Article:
UTSA faculty helping public authorities update their housing policies
(Feb. 15, 2017) -- UTSA faculty are helping public housing authorities update their admission policies for individuals with criminal records. The goal is to help reduce recidivism and remove barriers to successful reentry for former inmates through assisted public housing, while also keeping tenant and property safe.
"Public housing authorities, and even many private housing providers, use criminal background checks in admissions criteria," said Rebecca J. Walter, Ph.D. UTSA assistant professor of Urban and Regional Planning. "In light of new direction from the U.S. Department of Housing and Urban Development, however, many scholars and housing providers are examining the role of these criminal background checks in the process."
The Fair Housing Act, enacted in 1968, protects people from discrimination when renting, buying or securing financing for housing. In 2016, the U.S. Department of Housing and Urban Development (HUD) issued guidance to public housing authorities (and housing providers in the private market) across the country to revisit the use of criminal records for admitting tenant.
In a new paper, Walter and her co-authors, Jill Viglione, Ph.D., and Marie Skubak Tillyer, Ph.D., from the UTSA Department of Criminal Justice, outline steps that public housing authorities can take to balance compliance with the Fair Housing Act with the need to keep their tenant population safe.
According to the researchers, many public housing providers are still using admissions criteria borne out of the tough-on-crime policies of the 1980s. These "one-strike" policies made it difficult for individuals with criminal records to reintegrate into society, which is why the federal government has since advocated a "second chances" approach.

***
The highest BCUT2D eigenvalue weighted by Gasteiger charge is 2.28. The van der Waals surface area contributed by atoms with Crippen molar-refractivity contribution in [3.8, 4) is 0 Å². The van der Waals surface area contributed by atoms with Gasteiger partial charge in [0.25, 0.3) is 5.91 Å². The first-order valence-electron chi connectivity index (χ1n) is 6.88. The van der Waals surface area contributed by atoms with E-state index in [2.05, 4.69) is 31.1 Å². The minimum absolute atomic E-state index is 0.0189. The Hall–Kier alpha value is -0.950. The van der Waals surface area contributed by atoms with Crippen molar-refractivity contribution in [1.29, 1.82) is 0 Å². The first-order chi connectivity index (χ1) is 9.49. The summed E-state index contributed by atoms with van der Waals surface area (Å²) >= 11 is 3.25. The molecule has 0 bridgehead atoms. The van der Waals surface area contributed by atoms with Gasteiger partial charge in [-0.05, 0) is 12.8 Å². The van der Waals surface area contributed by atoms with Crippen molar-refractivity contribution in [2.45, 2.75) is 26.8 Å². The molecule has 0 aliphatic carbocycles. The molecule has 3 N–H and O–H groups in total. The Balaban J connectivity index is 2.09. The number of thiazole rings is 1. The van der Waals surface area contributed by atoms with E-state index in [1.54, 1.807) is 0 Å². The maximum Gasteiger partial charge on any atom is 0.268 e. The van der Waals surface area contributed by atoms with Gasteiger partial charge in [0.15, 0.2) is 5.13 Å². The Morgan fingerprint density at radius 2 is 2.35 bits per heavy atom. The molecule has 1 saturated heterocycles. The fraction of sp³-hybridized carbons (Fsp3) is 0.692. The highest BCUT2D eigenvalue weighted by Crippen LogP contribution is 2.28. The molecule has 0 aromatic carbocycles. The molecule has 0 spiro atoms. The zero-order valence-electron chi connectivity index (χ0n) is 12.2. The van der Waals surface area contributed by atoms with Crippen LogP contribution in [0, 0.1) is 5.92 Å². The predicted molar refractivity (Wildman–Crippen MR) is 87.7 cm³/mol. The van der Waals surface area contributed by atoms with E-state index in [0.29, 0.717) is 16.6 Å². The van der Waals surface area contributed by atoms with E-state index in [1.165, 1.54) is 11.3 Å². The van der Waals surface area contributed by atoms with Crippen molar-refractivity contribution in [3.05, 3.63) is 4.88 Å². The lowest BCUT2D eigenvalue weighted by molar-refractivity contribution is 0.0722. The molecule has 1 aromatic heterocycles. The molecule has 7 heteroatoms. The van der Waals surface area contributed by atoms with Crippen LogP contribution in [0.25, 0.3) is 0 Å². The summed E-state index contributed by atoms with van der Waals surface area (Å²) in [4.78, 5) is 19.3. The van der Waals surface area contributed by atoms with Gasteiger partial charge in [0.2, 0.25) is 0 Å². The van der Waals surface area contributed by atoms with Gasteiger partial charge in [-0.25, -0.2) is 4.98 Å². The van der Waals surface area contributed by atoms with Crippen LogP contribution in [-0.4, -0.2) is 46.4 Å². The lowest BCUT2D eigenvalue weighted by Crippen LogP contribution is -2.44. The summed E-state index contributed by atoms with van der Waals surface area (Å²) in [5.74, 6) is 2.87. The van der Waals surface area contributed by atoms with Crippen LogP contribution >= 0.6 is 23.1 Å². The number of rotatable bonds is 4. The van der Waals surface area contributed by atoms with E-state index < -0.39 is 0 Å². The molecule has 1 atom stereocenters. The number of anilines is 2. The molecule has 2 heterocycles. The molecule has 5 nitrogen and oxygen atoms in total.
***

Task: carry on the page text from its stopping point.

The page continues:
"Obtaining stable housing is a critical need for individuals returning from incarceration to the community," Viglione said. "As a result of not finding housing post-release, individuals returning to society can face obstacles like residential instability and frequent moves, which have been linked to a likelihood to reoffend."
In addition, because black and Hispanic men are overrepresented in the U.S. prison system, denying housing based solely on criminal history could result in discrimination and violate the Fair Housing Act.
The researchers say that housing agencies should develop policies that consider a range of factors related to recidivism when making admission decisions, rather than simply relying on whether or not an applicant has ever been involved in the criminal justice system.
"We recommend that admission policies take into account the extent of criminal history, including types of crime and length of time since last conviction," Tillyer said. "It is also important to consider employment status, family support and participation in treatment and rehabilitation programs."
The researchers point to a successful two-step admissions policy created by the Housing Authority of New Orleans as a model other public housing authorities could seek to emulate. In 2016, the New Orleans authority enacted new policy that eliminated a ban on providing assisted housing to people with criminal records and instead focused on a process that reviewed each applicant on an individual, case-by-case basis.
UTSA is ranked among the top 400 universities in the world and among the top 100 in the nation, according to Times Higher Education.
The project is related to an ongoing research initiative at UTSA studying effectiveness of social services and resources helping former jail and prison inmates successfully reenter society.
Learn about UTSA Urban and Regional Planning, based in the College of Architecture, Construction and Planning.
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